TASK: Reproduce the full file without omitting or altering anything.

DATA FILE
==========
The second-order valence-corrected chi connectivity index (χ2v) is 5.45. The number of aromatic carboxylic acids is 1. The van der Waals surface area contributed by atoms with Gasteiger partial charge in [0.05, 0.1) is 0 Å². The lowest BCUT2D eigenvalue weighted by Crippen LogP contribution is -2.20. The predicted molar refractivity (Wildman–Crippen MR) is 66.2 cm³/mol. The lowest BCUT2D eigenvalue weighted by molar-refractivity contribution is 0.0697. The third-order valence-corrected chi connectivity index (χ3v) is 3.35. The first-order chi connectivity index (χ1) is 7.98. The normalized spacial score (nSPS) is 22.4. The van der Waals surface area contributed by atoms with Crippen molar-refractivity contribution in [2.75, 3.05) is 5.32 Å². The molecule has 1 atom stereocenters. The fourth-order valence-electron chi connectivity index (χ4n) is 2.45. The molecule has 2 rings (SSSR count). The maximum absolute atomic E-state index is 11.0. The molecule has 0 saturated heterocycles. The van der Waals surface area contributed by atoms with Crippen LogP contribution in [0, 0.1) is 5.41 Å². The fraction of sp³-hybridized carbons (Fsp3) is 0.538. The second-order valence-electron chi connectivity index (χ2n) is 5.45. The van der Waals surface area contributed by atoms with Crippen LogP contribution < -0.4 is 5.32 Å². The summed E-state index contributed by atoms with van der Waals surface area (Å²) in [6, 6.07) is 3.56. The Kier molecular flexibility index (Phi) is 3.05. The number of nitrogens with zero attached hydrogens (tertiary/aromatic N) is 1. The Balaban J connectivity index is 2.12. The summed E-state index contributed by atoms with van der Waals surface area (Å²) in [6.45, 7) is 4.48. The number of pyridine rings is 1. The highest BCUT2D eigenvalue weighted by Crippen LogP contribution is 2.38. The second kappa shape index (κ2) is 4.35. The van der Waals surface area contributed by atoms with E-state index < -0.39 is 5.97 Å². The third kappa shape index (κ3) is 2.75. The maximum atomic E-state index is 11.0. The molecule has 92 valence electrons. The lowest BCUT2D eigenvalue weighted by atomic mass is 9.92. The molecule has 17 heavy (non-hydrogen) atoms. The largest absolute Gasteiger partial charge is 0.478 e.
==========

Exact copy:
The second-order valence-corrected chi connectivity index (χ2v) is 5.45. The number of aromatic carboxylic acids is 1. The van der Waals surface area contributed by atoms with Gasteiger partial charge in [0.05, 0.1) is 0 Å². The lowest BCUT2D eigenvalue weighted by Crippen LogP contribution is -2.20. The predicted molar refractivity (Wildman–Crippen MR) is 66.2 cm³/mol. The lowest BCUT2D eigenvalue weighted by molar-refractivity contribution is 0.0697. The third-order valence-corrected chi connectivity index (χ3v) is 3.35. The first-order chi connectivity index (χ1) is 7.98. The normalized spacial score (nSPS) is 22.4. The van der Waals surface area contributed by atoms with Crippen molar-refractivity contribution in [2.75, 3.05) is 5.32 Å². The molecule has 1 atom stereocenters. The fourth-order valence-electron chi connectivity index (χ4n) is 2.45. The molecule has 2 rings (SSSR count). The maximum absolute atomic E-state index is 11.0. The molecule has 0 saturated heterocycles. The van der Waals surface area contributed by atoms with Crippen LogP contribution in [0, 0.1) is 5.41 Å². The fraction of sp³-hybridized carbons (Fsp3) is 0.538. The second-order valence-electron chi connectivity index (χ2n) is 5.45. The van der Waals surface area contributed by atoms with Crippen LogP contribution < -0.4 is 5.32 Å². The summed E-state index contributed by atoms with van der Waals surface area (Å²) in [6, 6.07) is 3.56. The Kier molecular flexibility index (Phi) is 3.05. The number of nitrogens with zero attached hydrogens (tertiary/aromatic N) is 1. The Balaban J connectivity index is 2.12. The summed E-state index contributed by atoms with van der Waals surface area (Å²) in [6.45, 7) is 4.48. The number of pyridine rings is 1. The highest BCUT2D eigenvalue weighted by Crippen LogP contribution is 2.38. The second kappa shape index (κ2) is 4.35. The van der Waals surface area contributed by atoms with E-state index < -0.39 is 5.97 Å². The third kappa shape index (κ3) is 2.75. The maximum atomic E-state index is 11.0. The molecule has 92 valence electrons. The lowest BCUT2D eigenvalue weighted by atomic mass is 9.92. The molecule has 17 heavy (non-hydrogen) atoms. The largest absolute Gasteiger partial charge is 0.478 e.